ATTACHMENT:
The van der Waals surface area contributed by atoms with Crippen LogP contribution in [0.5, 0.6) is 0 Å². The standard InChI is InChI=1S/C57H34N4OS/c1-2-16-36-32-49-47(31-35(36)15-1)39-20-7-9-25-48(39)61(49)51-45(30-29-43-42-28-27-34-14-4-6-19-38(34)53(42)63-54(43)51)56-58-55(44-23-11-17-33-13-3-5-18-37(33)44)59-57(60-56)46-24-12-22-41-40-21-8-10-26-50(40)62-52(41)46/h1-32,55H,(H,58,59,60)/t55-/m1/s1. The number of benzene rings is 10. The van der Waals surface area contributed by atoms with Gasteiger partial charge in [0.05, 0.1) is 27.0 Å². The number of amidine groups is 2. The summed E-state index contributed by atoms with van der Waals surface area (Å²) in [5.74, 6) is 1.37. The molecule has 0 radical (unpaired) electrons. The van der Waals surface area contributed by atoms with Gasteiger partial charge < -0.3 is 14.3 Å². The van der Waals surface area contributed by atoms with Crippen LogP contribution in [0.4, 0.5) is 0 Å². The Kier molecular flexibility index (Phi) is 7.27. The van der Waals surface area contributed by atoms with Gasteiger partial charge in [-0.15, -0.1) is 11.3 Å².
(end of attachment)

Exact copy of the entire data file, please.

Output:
The van der Waals surface area contributed by atoms with Crippen LogP contribution in [0.5, 0.6) is 0 Å². The standard InChI is InChI=1S/C57H34N4OS/c1-2-16-36-32-49-47(31-35(36)15-1)39-20-7-9-25-48(39)61(49)51-45(30-29-43-42-28-27-34-14-4-6-19-38(34)53(42)63-54(43)51)56-58-55(44-23-11-17-33-13-3-5-18-37(33)44)59-57(60-56)46-24-12-22-41-40-21-8-10-26-50(40)62-52(41)46/h1-32,55H,(H,58,59,60)/t55-/m1/s1. The number of benzene rings is 10. The van der Waals surface area contributed by atoms with Gasteiger partial charge in [0.05, 0.1) is 27.0 Å². The number of amidine groups is 2. The summed E-state index contributed by atoms with van der Waals surface area (Å²) in [5.74, 6) is 1.37. The molecule has 0 radical (unpaired) electrons. The van der Waals surface area contributed by atoms with Gasteiger partial charge < -0.3 is 14.3 Å². The van der Waals surface area contributed by atoms with Crippen LogP contribution in [0.4, 0.5) is 0 Å². The Kier molecular flexibility index (Phi) is 7.27. The van der Waals surface area contributed by atoms with Gasteiger partial charge in [-0.15, -0.1) is 11.3 Å².